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Eight ways you're annoying passengers during the holidays

U.S. News & World Report logo U.S. News & World Report 19-09-2016 Liz Weiss

Avoid agitating fellow fliers this travel season.

Forget about your occasional armrest hogs or fussy baby. These days, sitting next to seat kickers, intoxicated passengers and fliers with poor hygiene has become a new reality for travelers. And with the holidays just around the corner, a time when many of us will take to the friendly skies, dealing with irritating behaviors on top of already cramped cabins and steep airfare is enough to bring our rising frustrations to a boil. From trying to dodge the person's smelly feet next to you to tuning out the seat recliner in front of you, let's be honest: It's tough to avoid disturbances at 35,000 feet. But here's the silver lining: At least you can rest assured that you're not one of these headache-inducing fliers. Here are eight common ways people alienate fellow passengers, plus simple ways you can avoid being a frustrating or flat-out disrespectful seatmate this holiday.

Skipping a shower before your flight.

Bad hygiene is the leading frustration among 520 adults who flew the previous year, according to a recent Airline Pain Index study conducted by analytics company Qualtrics. In fact, 45 percent of participants reported poor hygiene as a top aggravator. To avoid irking everyone breathing the same recirculated cabin air, George Hobica, founder of, cautions to not only take care of personal hygiene but also to avoid putting your foot on another person's armrest or doing any kind of personal in-flight grooming.

Indulging in one too many cocktails at high altitude.

Sitting next to an intoxicated passenger is a significant pain point among fliers. In fact, 35 percent of Qualtrics survey participants cited belligerent passengers as the leading culprit of bothersome behavior. And 45 percent of participants named intoxicated fliers the most offensive seatmate. Before you consider ordering numerous cocktails for a long-haul flight, keep in mind that altitude can elevate the effects of alcohol, Hobica says. While some experts contend that the lower level of oxygen in the air at high altitudes can trigger fatigue and impact cognitive ability (but that alcohol is not absorbed faster into the bloodstream), others suggest that the effects of alcohol on cognitive ability are elevated in the air.

Being unwilling to switch seats with fellow fliers.

"It's interesting that passengers say they're not annoyed when asked to change seats with someone else," says Mike Maughan, head of brand growth and global insights at Qualtrics. In fact, the study revealed that nearly half of fliers are not inconvenienced by changing seats upon request. Maughan emphasizes general communication and common courtesy as key ways to uphold decent in-flight etiquette. And Hobica advises staying flexible and being willing to change seats not only to be polite to elderly passengers or parents who want to sit with their kids but also to prevent unnecessarily stalling your flight.

Insisting on hogging the armrest.

As a general courtesy, "the middle-seat person gets the armrest," Hobica says. Rather than elbowing your neighbor in a squished cabin, exercise manners and give the extra inches of space to the poor passenger stuck in the undesirable middle seat. He also advises staying conscientious of fellow fliers by respecting boundaries and not taking up extra space across the armrest. "Be courteous," Maughan says. And if extra space is most important to you, consider springing for a premium-economy seat for added legroom, he says. While there's not much you can do once you're up in the air aside from controlling your own environment with tools like noise-canceling headphones, Hobica advises communicating with fellow passengers and exercising kindness to de-escalate a situation versus fanning the flames.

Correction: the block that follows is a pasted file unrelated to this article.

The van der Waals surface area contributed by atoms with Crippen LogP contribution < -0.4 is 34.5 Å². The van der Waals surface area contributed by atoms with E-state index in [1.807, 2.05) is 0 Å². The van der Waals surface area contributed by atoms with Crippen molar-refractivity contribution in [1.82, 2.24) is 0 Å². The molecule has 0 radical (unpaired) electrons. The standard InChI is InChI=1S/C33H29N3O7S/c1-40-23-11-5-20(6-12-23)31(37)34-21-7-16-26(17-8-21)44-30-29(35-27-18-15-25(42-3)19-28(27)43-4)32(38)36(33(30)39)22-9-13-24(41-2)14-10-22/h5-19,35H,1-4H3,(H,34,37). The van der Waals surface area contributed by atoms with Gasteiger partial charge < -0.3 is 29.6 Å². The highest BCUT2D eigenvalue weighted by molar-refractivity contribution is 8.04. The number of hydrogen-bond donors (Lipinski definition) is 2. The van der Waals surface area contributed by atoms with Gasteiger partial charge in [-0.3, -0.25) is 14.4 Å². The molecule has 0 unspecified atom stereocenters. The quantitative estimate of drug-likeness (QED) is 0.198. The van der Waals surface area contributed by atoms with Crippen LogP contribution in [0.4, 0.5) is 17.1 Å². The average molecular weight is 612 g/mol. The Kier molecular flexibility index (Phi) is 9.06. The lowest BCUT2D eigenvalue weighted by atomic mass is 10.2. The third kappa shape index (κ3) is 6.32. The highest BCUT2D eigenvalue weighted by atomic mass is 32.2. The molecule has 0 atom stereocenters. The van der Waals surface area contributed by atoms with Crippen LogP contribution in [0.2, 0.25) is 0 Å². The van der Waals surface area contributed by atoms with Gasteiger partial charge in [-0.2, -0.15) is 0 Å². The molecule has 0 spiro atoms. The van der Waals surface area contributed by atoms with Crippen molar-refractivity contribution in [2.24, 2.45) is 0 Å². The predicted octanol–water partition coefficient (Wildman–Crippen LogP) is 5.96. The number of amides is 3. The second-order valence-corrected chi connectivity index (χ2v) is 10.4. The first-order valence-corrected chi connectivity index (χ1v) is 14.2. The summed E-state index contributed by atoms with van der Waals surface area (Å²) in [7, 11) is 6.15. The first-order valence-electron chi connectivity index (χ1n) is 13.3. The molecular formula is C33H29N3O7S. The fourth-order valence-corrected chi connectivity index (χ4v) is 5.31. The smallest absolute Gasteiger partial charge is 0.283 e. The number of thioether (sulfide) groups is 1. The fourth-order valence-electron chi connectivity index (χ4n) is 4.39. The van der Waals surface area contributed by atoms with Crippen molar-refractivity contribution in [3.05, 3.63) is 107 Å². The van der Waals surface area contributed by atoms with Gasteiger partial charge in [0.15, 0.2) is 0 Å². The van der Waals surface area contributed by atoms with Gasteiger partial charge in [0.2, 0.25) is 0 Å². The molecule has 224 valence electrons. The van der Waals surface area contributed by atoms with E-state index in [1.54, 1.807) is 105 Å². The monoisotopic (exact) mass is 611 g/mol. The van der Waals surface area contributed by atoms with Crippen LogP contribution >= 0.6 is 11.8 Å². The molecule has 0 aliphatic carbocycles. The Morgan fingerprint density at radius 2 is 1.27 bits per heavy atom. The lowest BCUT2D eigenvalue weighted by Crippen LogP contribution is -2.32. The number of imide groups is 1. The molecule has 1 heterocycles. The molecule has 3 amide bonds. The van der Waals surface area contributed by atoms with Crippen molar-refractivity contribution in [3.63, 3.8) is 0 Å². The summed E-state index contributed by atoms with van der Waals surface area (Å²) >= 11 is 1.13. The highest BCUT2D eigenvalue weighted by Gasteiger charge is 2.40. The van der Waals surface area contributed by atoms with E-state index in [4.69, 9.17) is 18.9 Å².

Acting rudely or aggressively toward flight attendants.

"Most people are doing their best. That goes for airline staff and passengers," Maughan says. To the extent that passengers can defuse a situation by treating their neighbors with dignity and respect, they can make for a more comfortable trip and avoid the risk of having to divert the plane, he says. "A few kind words can de-escalate a situation," he adds. Tim Winship, editor and publisher of, says even if you're well-prepared, nothing is going to "make holiday flying a breeze. So relax. Expect travel to be stressful," he advises. "And hope that other travelers do the same."

Smuggling smelly food on to the plane.

Instead of settling into your seat with a greasy meal in tow, Hobica advises enjoying your food on the ground to prevent disrupting fellow fliers. In fact, 30 percent of respondents to Expedia's survey recorded "pungent foodies" as top etiquette offenders. Rather than disgusting your fellow fliers, skip bringing odorous meals or snacks in your carry-on.

Overstuffing the overhead bin.

Rather than trying to cram a bulky suitcase into an overhead bin a few rows away from your seat, consider your fellow fliers and their needs, and whether you're encroaching on their limited space. Expedia found that 32 percent of participants consider "overhead bin inconsiderate" behavior to be among the worst flier characteristics. Many passengers get very irritated by limited cabin space, Maughan says. If plenty of overhead storage space is an important component of overall comfort, consider splurging for priority boarding, he advises. It's also critical to be mindful of others when boarding by not shuffling through your bag when you arrive at your row and stalling the passengers behind you or overcrowding the overhead bin with smaller carry-on items such as backpacks, which not only take up plenty of storage space but can also make overhead bins more difficult to close.

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